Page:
Airport Spend Adds To Rate Rise
Council-led development of Masterton Airport will improve Wairarapa’s resilience and its bid for a return to commuter flights, but it may have big environmental impacts, as well as contributing to rates rises.
A $1 million investment on Hood Aerodrome’s runway was one of the big-ticket items in Masterton District Council [MDC]’s draft annual plan, which will be discussed by councillors later today [Wednesday].
It is part of a bid to return passenger flights to Wairarapa after a six-year hiatus.
The centrepiece items on the annual plan – the town’s civic centre, Henley Lake and the skate park – will be put to direct public consultation.
All three of the landmarks have been the source of public and council debate and will be important topics in the annual plan consultation, starting Monday.
But the airport may be just as important.
An additional projected spend of $151,000 on upgrading airport systems was one of six main drivers for rates increases cited in the plan, released as part of today’s meeting agenda.
The rise comes as the result of the projected spend on the airport, Henley Lake’s consent, refuse, water, roading and economic development initiatives.
The report said rates would increase at an average of six percent – and over nine per cent for Castlepoint and Riversdale Beach.
In all, MDC officers have recommended the airport receive $1.39m in funding for improvements.
The bulk of this is from the $1m loan to cover runway widening and development and new aircraft hangars.
It is linked to a Provincial Growth Fund bid attracting passenger services back to Wairarapa.
An MDC spokesperson said the loan-funded part of the expenditure linked to either widening, or extending, the runway would be repaid from rates, charged across all properties, over 20 years.
In addition to council funding, the Wairarapa Vintage Aviation Hub Community Trust has made its own application to the Provincial Development Unit for funding for its project at Hood Aerodrome.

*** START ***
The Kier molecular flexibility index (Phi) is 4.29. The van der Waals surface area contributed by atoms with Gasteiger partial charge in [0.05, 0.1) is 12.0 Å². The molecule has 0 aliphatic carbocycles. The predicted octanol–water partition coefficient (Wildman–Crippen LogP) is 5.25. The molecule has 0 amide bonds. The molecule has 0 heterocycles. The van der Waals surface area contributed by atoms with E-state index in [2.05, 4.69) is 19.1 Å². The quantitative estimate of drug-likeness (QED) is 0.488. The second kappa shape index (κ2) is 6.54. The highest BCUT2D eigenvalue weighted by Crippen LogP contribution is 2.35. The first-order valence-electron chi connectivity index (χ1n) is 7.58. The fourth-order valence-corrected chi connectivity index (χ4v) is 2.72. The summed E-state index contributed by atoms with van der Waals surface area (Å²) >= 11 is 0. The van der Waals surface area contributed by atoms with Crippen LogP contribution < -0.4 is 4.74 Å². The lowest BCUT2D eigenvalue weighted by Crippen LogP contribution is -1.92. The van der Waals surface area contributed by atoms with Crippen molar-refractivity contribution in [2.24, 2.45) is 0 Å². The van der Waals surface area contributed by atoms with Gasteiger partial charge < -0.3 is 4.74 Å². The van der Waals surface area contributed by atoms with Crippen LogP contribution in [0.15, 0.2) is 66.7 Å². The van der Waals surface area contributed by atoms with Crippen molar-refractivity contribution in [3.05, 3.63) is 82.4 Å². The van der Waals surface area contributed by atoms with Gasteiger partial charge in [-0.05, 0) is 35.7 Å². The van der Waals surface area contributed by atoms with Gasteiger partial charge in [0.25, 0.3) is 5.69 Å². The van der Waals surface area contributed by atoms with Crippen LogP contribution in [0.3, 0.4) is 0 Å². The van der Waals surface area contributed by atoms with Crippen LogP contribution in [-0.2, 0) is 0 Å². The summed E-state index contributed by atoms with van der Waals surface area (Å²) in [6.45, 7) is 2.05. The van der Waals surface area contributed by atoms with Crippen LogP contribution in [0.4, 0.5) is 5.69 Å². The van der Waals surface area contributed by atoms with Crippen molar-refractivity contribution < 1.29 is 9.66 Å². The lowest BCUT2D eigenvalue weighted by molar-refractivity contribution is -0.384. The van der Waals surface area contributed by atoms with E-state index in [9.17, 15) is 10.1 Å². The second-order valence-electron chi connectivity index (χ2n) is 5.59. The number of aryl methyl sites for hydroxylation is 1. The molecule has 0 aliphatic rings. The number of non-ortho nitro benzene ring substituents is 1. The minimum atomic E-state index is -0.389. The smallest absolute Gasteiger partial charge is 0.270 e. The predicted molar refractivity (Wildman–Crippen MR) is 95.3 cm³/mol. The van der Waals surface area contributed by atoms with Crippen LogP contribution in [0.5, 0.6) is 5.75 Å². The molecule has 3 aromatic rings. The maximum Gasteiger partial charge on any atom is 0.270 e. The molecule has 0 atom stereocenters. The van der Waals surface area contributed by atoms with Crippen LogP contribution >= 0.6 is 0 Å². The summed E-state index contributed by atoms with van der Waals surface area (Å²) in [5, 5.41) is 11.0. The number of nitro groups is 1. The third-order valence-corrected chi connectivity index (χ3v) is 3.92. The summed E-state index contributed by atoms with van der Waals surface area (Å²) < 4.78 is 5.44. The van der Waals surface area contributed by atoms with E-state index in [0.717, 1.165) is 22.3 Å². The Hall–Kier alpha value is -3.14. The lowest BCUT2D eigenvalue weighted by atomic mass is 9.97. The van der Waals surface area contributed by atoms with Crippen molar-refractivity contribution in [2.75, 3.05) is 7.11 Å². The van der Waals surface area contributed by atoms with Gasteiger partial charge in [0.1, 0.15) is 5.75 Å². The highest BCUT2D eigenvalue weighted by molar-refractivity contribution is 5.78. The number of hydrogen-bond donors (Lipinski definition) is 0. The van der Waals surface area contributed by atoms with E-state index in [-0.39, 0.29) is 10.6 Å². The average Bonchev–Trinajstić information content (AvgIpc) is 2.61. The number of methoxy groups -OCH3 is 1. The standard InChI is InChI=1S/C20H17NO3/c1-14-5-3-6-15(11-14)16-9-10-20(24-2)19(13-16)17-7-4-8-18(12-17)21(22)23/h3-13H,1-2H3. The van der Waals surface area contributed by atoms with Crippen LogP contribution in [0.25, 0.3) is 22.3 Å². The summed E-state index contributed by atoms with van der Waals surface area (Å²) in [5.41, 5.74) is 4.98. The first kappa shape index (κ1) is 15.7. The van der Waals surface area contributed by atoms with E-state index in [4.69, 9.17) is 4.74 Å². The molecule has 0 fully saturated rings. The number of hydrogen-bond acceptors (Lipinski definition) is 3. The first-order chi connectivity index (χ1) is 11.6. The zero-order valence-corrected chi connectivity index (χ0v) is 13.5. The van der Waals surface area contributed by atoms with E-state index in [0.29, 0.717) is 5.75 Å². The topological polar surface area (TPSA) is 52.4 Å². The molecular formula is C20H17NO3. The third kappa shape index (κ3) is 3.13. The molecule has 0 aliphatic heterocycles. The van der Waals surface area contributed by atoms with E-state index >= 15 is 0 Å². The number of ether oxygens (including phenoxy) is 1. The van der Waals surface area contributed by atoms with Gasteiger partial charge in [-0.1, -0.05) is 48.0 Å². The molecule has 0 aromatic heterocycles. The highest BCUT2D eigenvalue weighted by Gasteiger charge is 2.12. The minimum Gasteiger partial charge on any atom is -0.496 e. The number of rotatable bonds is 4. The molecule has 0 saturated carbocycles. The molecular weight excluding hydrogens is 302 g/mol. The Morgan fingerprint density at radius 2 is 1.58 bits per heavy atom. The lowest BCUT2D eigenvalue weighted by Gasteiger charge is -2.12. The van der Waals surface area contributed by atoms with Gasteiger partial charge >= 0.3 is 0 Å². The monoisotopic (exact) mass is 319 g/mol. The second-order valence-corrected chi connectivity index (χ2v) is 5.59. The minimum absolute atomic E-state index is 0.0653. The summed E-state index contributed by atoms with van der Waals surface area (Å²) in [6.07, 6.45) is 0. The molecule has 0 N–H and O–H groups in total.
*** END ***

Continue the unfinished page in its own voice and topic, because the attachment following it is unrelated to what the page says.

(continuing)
Although MDC cited primarily economic growth factors for its investment, an upgrade to town airports across the country can strengthen resilience in an emergency, Kevin Ward of the New Zealand Airports Association said.
The aerodrome is home to the popular Wings over Wairarapa event, and other tourist attractions.
Ward said Whakatane’s role in the Whakaari/White Island rescue missions was a good example of aviation centres being used in a crisis.
“There’s a resilience factor.
“A number of those small centres have serious hospital patients and other requirements that mean aviation is the way a small town is linked to the cities, where there’s a primary hospital.
“In the last couple of years, we’ve also seen a lot of civil defence usage.
“The small airports, after land transport links have been cut, or other issues like the White Island volcanic eruption.
“So, there’s a range of reasons why smaller airports are really valuable for their communities.”
However, district councillor Chris Peterson said he thought further questions should be asked about expenditure into flight, including business, tourist, and leisure trips.
Environment Ministry statistics show aviation contributes about two per cent of New Zealand’s greenhouse gas emissions.
While low compared to other industries, the market is growing.
The International Civil Aviation Organisation, a United Nations agency, forecasts emissions could grow by anywhere between 300 and 700 per cent over the next 30 years.
Peterson said councillors should consider the impact air travel had on the environment.
“I’m not saying we have to do anything dramatic at this stage,” he said.
“But one of the questions we should at least ask ourselves is, what is the long-term future of airports, and of recreational flying going to be, when we get serious about greenhouse gas emissions?”
Today’s meeting to approve the annual plan recommendations takes place at MDC’s Waiata House headquarters from 3pm.